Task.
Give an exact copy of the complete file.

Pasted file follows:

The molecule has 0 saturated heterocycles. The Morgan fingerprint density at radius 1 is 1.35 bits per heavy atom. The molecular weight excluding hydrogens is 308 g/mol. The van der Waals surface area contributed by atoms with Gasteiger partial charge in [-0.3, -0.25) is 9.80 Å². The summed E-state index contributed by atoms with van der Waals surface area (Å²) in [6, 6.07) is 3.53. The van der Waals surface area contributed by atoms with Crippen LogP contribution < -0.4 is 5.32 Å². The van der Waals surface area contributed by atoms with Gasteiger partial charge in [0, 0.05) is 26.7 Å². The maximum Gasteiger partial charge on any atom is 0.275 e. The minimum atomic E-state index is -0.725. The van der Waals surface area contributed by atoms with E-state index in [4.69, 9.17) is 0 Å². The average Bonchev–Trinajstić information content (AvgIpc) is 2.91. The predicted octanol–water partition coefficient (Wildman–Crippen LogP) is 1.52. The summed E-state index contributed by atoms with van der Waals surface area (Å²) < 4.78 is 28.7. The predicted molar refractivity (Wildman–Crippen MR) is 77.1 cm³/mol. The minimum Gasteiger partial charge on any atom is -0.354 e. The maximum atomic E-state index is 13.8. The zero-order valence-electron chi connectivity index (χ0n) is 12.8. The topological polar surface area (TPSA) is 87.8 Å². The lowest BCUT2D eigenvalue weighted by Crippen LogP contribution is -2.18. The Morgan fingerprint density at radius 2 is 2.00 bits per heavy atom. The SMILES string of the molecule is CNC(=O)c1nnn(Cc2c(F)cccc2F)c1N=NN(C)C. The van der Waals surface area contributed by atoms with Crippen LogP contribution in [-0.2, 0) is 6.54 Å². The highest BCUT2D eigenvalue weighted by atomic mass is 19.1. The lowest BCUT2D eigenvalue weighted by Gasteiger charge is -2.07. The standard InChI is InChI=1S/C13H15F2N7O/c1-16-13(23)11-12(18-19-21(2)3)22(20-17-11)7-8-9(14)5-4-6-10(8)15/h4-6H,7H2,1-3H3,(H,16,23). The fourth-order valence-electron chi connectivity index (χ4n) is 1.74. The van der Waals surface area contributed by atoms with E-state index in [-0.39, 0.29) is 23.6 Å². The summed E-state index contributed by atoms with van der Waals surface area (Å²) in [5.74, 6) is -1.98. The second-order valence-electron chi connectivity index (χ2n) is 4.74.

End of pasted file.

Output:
The molecule has 0 saturated heterocycles. The Morgan fingerprint density at radius 1 is 1.35 bits per heavy atom. The molecular weight excluding hydrogens is 308 g/mol. The van der Waals surface area contributed by atoms with Gasteiger partial charge in [-0.3, -0.25) is 9.80 Å². The summed E-state index contributed by atoms with van der Waals surface area (Å²) in [6, 6.07) is 3.53. The van der Waals surface area contributed by atoms with Crippen LogP contribution < -0.4 is 5.32 Å². The van der Waals surface area contributed by atoms with Gasteiger partial charge in [0, 0.05) is 26.7 Å². The maximum Gasteiger partial charge on any atom is 0.275 e. The minimum atomic E-state index is -0.725. The van der Waals surface area contributed by atoms with E-state index in [4.69, 9.17) is 0 Å². The average Bonchev–Trinajstić information content (AvgIpc) is 2.91. The predicted octanol–water partition coefficient (Wildman–Crippen LogP) is 1.52. The summed E-state index contributed by atoms with van der Waals surface area (Å²) < 4.78 is 28.7. The predicted molar refractivity (Wildman–Crippen MR) is 77.1 cm³/mol. The minimum Gasteiger partial charge on any atom is -0.354 e. The maximum atomic E-state index is 13.8. The zero-order valence-electron chi connectivity index (χ0n) is 12.8. The topological polar surface area (TPSA) is 87.8 Å². The lowest BCUT2D eigenvalue weighted by Crippen LogP contribution is -2.18. The Morgan fingerprint density at radius 2 is 2.00 bits per heavy atom. The SMILES string of the molecule is CNC(=O)c1nnn(Cc2c(F)cccc2F)c1N=NN(C)C. The van der Waals surface area contributed by atoms with Crippen LogP contribution in [-0.2, 0) is 6.54 Å². The highest BCUT2D eigenvalue weighted by atomic mass is 19.1. The lowest BCUT2D eigenvalue weighted by Gasteiger charge is -2.07. The standard InChI is InChI=1S/C13H15F2N7O/c1-16-13(23)11-12(18-19-21(2)3)22(20-17-11)7-8-9(14)5-4-6-10(8)15/h4-6H,7H2,1-3H3,(H,16,23). The fourth-order valence-electron chi connectivity index (χ4n) is 1.74. The van der Waals surface area contributed by atoms with E-state index in [-0.39, 0.29) is 23.6 Å². The summed E-state index contributed by atoms with van der Waals surface area (Å²) in [5.74, 6) is -1.98. The second-order valence-electron chi connectivity index (χ2n) is 4.74.